Agricultural Biotechnology in India:Ethics, Business and Politics
Anil K Gupta and Vikas Chandak
This paper deals with the case of Bt cotton in Gujarat, India, as an illustration of how public policy chickens out when large-scale violation of ethical and scientific norms takes place with positive business outcomes.People have begun to take technological decisions into their own hand. Entrepreneurialspirit has created a unique case of farmer participatory research where on farm crossesare being made between Bt cotton varieties (including the ones which have been releasedwithout approval by the regulatory agencies) and other released varieties. New production cycles are being created by farmers who have extended the life of the cropfrom six months to nine months to reap advantage of continuous flowering and thushigher yield. All this has happened in a completely unauthorized manner, with full publicknowledge and despite complaints of Monsanto and MAYHCO about Nav Bharat SeedCompany having ‘stolen’ their Bt gene. Farmers are happy, politicians do not care andregulatory agencies are satisfied that sending a few committees to enquire is all that theyneeded to have done.This article presents a review of important studies in the context of the Bt adventure inGujarat and discusses the findings obtained in a farmer survey on experience and perception of Bt cotton in Gujarat.
In a developing country with overflowing food grain stocks, a liberalizing economy seton a growth path, and techno-bureaucracy willing to pursue new technologies with areasonable open mind, the situation seems ripe for agricultural biotechnology. Theinvestment in this sector is picking up and the private sector has been given a pivotal rolealong with synergistic public investment. Top Indian policy makers argue that biotechnology will provide food security to the hungry  but do not explain as to whyshould hunger exist at all in India with its overflowing food stocks, if the issue was onlysupply! Activists also make a case for biotechnology so long as it increases productivity.The case of Bt cotton in Gujarat shows that this new technology indeed increases productivity, profits of the farmer and eliminates the need for excessive sprays of chemical pesticides.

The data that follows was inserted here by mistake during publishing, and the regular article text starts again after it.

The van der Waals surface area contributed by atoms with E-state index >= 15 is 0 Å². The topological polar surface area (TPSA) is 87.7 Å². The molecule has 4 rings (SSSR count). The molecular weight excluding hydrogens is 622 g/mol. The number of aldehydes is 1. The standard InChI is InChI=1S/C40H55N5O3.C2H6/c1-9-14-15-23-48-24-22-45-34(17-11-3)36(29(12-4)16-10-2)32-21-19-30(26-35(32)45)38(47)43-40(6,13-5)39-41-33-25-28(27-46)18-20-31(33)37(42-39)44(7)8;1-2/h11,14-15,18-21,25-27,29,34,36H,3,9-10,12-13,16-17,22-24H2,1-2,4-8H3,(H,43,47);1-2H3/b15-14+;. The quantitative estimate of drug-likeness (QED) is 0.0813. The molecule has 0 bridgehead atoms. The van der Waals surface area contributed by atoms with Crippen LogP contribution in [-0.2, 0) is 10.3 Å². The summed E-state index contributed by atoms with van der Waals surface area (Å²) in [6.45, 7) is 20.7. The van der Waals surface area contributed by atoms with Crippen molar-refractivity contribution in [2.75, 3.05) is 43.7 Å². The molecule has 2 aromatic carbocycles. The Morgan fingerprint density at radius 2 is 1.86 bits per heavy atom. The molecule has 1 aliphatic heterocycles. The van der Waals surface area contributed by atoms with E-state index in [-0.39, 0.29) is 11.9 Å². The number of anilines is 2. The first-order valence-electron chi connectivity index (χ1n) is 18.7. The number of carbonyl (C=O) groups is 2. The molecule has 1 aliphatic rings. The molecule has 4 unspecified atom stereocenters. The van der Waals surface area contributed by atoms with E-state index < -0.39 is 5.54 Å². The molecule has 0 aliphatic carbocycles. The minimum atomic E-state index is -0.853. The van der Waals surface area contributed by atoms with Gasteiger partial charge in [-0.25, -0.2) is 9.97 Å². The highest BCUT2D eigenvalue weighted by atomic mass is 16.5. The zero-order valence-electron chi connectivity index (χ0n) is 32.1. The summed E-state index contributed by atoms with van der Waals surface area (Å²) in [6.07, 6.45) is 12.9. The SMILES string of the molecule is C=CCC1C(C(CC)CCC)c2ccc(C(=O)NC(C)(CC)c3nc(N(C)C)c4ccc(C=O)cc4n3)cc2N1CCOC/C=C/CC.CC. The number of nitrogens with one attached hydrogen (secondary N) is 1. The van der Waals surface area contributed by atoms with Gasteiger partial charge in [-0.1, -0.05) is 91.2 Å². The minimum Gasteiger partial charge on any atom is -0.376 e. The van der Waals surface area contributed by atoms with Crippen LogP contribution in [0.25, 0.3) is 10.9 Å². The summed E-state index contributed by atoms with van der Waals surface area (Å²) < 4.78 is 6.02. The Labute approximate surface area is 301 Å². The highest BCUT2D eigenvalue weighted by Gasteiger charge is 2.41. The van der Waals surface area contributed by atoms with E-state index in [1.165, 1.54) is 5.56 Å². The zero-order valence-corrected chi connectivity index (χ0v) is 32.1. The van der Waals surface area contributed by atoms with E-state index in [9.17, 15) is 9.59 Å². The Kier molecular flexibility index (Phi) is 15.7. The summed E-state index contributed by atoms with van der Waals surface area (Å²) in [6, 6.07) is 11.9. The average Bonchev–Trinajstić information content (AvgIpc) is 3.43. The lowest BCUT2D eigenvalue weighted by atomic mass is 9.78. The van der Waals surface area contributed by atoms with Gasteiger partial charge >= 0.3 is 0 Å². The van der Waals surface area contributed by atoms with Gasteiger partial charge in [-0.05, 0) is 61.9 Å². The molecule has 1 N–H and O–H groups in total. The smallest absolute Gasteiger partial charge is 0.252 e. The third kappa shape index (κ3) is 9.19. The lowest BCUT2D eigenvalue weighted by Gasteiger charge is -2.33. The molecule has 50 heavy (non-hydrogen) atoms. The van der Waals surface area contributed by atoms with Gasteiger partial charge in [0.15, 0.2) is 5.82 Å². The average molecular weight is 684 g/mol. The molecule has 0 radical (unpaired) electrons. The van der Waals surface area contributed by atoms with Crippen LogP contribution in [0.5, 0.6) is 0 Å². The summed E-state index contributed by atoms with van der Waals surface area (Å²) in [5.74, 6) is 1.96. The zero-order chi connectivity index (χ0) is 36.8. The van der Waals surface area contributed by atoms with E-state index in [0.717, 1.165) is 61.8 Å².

Presented at the International Workshop on Agricultural biotechnology in the Developing World:Perceptions, Politics and Policies, organized by Swiss Federal Institute of Technology in Zurich on 12
March 2004, published in International Journal of Biotechnology, 2005, Vol 7 No 1/2/3, p.212-225.